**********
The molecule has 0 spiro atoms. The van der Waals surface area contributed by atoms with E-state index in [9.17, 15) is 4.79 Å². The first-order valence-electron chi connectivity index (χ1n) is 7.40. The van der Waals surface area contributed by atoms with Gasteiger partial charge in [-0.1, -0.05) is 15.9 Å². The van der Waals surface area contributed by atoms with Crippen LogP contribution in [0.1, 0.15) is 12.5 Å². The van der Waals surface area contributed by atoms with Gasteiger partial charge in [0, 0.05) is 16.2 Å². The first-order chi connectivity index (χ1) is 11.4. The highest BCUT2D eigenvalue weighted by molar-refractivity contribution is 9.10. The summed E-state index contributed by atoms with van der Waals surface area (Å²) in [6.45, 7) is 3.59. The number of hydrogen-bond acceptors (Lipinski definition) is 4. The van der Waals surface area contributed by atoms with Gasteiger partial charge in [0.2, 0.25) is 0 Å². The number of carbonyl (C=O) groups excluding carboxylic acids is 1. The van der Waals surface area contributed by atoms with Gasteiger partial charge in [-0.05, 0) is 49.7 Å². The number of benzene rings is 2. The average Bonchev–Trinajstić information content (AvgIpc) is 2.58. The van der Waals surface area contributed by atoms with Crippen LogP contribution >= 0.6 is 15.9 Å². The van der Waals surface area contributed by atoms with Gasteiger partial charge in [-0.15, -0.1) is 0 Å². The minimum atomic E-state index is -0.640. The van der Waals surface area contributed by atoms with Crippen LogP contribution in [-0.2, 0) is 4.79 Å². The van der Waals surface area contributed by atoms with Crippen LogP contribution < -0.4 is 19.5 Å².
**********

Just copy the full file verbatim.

The molecule has 0 spiro atoms. The van der Waals surface area contributed by atoms with E-state index in [9.17, 15) is 4.79 Å². The first-order valence-electron chi connectivity index (χ1n) is 7.40. The van der Waals surface area contributed by atoms with Gasteiger partial charge in [-0.1, -0.05) is 15.9 Å². The van der Waals surface area contributed by atoms with Crippen LogP contribution in [0.1, 0.15) is 12.5 Å². The van der Waals surface area contributed by atoms with Gasteiger partial charge in [0, 0.05) is 16.2 Å². The first-order chi connectivity index (χ1) is 11.4. The highest BCUT2D eigenvalue weighted by molar-refractivity contribution is 9.10. The summed E-state index contributed by atoms with van der Waals surface area (Å²) in [6.45, 7) is 3.59. The number of hydrogen-bond acceptors (Lipinski definition) is 4. The van der Waals surface area contributed by atoms with Gasteiger partial charge in [0.2, 0.25) is 0 Å². The number of carbonyl (C=O) groups excluding carboxylic acids is 1. The van der Waals surface area contributed by atoms with Gasteiger partial charge in [-0.05, 0) is 49.7 Å². The number of benzene rings is 2. The average Bonchev–Trinajstić information content (AvgIpc) is 2.58. The van der Waals surface area contributed by atoms with Crippen LogP contribution >= 0.6 is 15.9 Å². The van der Waals surface area contributed by atoms with Gasteiger partial charge in [-0.15, -0.1) is 0 Å². The minimum atomic E-state index is -0.640. The van der Waals surface area contributed by atoms with Crippen LogP contribution in [-0.2, 0) is 4.79 Å². The van der Waals surface area contributed by atoms with Crippen LogP contribution < -0.4 is 19.5 Å².